In Honduras: Peasants vs. the 10 ruling families

Posted: March 27, 2014 in Peasant Land struggle in Honduras
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In Honduras: Peasants vs. the 10 ruling families

­por Orsetta Bellani­­
Exclusive for El Reportero 

http://www.elreporterosf.com/?q=node/6689

Every day, twenty people are killed in Honduras. It’s the most violent country in the world and the causes for this can be found in its history.

In the 70s, while in the neighboring countries (Guatemala, El Salvador and Nicaragua) left-wing guerrillas were consolidating, Honduras was a US fiefdom. The country was used as the basis for the operations of the Contra, the guerrilla force used by the U.S. to combat the Sandinista government of Nicaragua.

Honduras has been the “Republic of Bananas” par excellence. Here for 10 years banana companies like Chiquita and Dole, whose trucks are forming endless processions in the streets, have replaced the state. In the city of Tela, who hosted the eponymous banana company in the last century, the corporation brought electricity, school and work. Today, more than a Banana Republic, Honduras has the appearance of a Republic of the African Palm.

As a result, as revealed by the Honduran Foreign Minister, the country currently imports half its supply of maize and rice, with an obvious loss of food autonomy.

According to Rel-Uita, Honduras today produces over 300 thousand metric tons of palm oil and 70 percent is sold in foreign markets.

The estates of palm oil, whose oil is destined for the food industry and the production of agrofuels, are grown by farmers who – according to the data provided by organizations member of the campaign “Vamos al Grano” – around 75 percent live on a dollar per day.

They work with chemicals that contaminate soil and poison the aquifers layers of the third poorest country in Latin America. This creates intolerance among the peasants and generates income for the Facusses, one of the most powerful in the country and throughout Central America.

“In Honduras there are ten families who make the decisions. They control industries, banks, media, police, the Supreme Court, the Public Ministry, the National Assembly and the Government,” says Miriam Miranda, Chair of OFRANEH (Honduran Black Fraternal Organization). The Honduran oligarchy began to be structured in the midtwentieth century, when a handful of Jewish and Palestinian families migrated to Central America, attracted by the foreign capital investment of the multinational mining and banana companies. These families have been able to put aside the historical tensions between the two peoples and now control 40 percent of national production. The State is its largest customer in a context in which, as emphasized by the president of COPINH (Civic Council of Popular and Indigenous Organizations of Honduras) Berta Caceres, “the State does not exist, but rather strengthens the institutions who hold effective control.” Almost all Honduran oligarchs contribute financially to the two parties, and several members of these families have been ministers of the government in power.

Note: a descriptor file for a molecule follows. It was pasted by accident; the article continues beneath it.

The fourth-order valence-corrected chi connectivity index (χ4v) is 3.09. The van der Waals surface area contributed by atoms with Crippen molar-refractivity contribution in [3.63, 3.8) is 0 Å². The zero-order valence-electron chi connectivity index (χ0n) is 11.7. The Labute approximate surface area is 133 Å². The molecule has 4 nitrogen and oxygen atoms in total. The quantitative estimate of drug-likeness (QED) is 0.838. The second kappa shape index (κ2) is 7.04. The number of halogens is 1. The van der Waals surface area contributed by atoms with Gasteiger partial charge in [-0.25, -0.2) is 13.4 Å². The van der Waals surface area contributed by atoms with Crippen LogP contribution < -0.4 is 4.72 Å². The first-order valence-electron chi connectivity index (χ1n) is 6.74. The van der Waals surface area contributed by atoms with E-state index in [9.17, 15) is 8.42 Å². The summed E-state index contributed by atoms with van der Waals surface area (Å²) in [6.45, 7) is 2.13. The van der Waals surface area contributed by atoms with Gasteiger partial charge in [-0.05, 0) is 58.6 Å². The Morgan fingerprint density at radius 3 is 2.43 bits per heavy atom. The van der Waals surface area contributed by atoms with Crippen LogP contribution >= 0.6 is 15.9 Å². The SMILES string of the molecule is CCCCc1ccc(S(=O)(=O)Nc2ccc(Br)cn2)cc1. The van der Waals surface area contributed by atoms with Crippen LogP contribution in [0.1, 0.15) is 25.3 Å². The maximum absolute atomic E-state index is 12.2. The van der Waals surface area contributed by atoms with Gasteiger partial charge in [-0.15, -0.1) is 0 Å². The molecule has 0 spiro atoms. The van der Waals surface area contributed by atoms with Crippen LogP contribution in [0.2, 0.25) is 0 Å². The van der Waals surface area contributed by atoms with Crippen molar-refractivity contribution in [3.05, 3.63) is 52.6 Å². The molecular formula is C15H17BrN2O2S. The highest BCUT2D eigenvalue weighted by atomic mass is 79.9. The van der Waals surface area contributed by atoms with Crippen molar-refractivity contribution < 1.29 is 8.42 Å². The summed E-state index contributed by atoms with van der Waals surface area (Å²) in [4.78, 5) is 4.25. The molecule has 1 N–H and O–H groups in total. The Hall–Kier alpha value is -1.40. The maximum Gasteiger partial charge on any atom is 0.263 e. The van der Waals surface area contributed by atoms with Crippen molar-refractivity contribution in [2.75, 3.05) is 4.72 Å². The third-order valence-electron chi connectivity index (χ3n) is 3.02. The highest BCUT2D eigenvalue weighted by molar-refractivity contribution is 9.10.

In 2009, former President Zelaya blocked the same oligarchy he belonged to. He announced minimum wage increase of 66 percent, accession to ALBA (Bolivarian Alternative for the Americas, an alliance between progressive Latin American countries promoted by Chavez) and promised agrarian reform.

It was never approved: on June 28th, 2009, the day that Zelaya had called the people to vote for a consultation to decide whether to convene a constituent assembly, the country’s oligarchs staged a coup. Zelaya was overthrown and a government in line with the interests of the oligarchy put in place, so intertwined with drug-trafficking that according to Wikileaks, it uses Facusse’s properties as a landing strip for aircraft. An example of the arrogance of the Honduran oligarchy is the Lower Aguan issue. In the 90’s the government privatized the land, following the advice of the International Monetary Fund.

“Because of the threats, here in Lower Aguan everybody started to sell, especially to Facusse. Those who refused were killed,” denounces Vitalino Alvarez, from the organization MUCA (Aguan Unified Peasant Movement). Then, when the peasants rebelled, the government promised the restitution of much of the land. Not only the terms of the agreement have not been met, but also by early June Miguel Facusse threatened to evict seven farms – about 4,000 hectares – negotiated with the government, where they settled thousands of peasant families affiliated to MUCA.

However, by late June the peasant organization MARK (Authentic Vindicator Movement from Aguan) won an important victory: Tegucigalpa court of first instance ruled the restitution of 1,800 hectares of land to the families of the same organization who were dispossessed of their land in 1994, acknowledging the illegality of its ­acquisition by Facusse and Rene Morales Carazo. However, according to the MARK, the corrupt Honduran judges admitted protection measures filed by the two landowners, thereby reversing the ruling.

That decision sets the stage for further violence in the Lower Aguan where from the beginning of 2010 until today, Facusse’s guards have killed 51 people involved with farmers’ organizations and one journalist and his partner.

“The decrees of the government legitimate impunity since the coup: when it is so widely it is applicable to a plan,” said former President Zelaya during the inauguration of the International Meeting for Human Rights in Solidarity with Honduras, which took place in February in Lower Aguan.

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